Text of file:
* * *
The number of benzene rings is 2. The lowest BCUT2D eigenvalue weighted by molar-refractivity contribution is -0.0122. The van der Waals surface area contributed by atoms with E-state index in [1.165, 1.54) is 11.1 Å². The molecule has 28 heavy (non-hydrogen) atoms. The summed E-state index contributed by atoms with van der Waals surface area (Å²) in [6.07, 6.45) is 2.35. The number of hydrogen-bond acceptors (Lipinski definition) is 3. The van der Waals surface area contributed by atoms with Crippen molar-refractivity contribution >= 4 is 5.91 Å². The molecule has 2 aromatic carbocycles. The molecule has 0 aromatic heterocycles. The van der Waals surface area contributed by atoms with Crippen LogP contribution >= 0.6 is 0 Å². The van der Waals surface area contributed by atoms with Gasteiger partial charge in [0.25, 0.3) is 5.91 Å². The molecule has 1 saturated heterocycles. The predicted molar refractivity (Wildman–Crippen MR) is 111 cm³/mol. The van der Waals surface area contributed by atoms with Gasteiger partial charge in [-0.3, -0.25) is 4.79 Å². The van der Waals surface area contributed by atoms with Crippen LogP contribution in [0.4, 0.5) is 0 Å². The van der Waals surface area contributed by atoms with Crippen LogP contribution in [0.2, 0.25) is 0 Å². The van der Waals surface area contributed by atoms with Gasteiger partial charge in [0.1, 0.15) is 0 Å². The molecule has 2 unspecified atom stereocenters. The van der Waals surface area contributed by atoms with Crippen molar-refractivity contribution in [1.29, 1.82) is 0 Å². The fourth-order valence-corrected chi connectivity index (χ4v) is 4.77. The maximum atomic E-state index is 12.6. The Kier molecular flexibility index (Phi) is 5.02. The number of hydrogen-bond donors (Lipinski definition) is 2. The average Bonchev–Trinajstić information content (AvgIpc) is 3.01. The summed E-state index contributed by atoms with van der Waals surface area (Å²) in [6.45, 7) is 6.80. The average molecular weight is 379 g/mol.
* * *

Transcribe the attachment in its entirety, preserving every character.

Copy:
The number of benzene rings is 2. The lowest BCUT2D eigenvalue weighted by molar-refractivity contribution is -0.0122. The van der Waals surface area contributed by atoms with E-state index in [1.165, 1.54) is 11.1 Å². The molecule has 28 heavy (non-hydrogen) atoms. The summed E-state index contributed by atoms with van der Waals surface area (Å²) in [6.07, 6.45) is 2.35. The number of hydrogen-bond acceptors (Lipinski definition) is 3. The van der Waals surface area contributed by atoms with Crippen molar-refractivity contribution >= 4 is 5.91 Å². The molecule has 2 aromatic carbocycles. The molecule has 0 aromatic heterocycles. The van der Waals surface area contributed by atoms with Crippen LogP contribution >= 0.6 is 0 Å². The van der Waals surface area contributed by atoms with Gasteiger partial charge in [0.25, 0.3) is 5.91 Å². The molecule has 1 saturated heterocycles. The predicted molar refractivity (Wildman–Crippen MR) is 111 cm³/mol. The van der Waals surface area contributed by atoms with Gasteiger partial charge in [-0.3, -0.25) is 4.79 Å². The van der Waals surface area contributed by atoms with Crippen LogP contribution in [0.4, 0.5) is 0 Å². The van der Waals surface area contributed by atoms with Crippen LogP contribution in [0.2, 0.25) is 0 Å². The van der Waals surface area contributed by atoms with Gasteiger partial charge in [0.1, 0.15) is 0 Å². The molecule has 2 unspecified atom stereocenters. The van der Waals surface area contributed by atoms with Crippen molar-refractivity contribution in [1.29, 1.82) is 0 Å². The fourth-order valence-corrected chi connectivity index (χ4v) is 4.77. The maximum atomic E-state index is 12.6. The Kier molecular flexibility index (Phi) is 5.02. The number of hydrogen-bond donors (Lipinski definition) is 2. The average Bonchev–Trinajstić information content (AvgIpc) is 3.01. The summed E-state index contributed by atoms with van der Waals surface area (Å²) in [6.45, 7) is 6.80. The average molecular weight is 379 g/mol.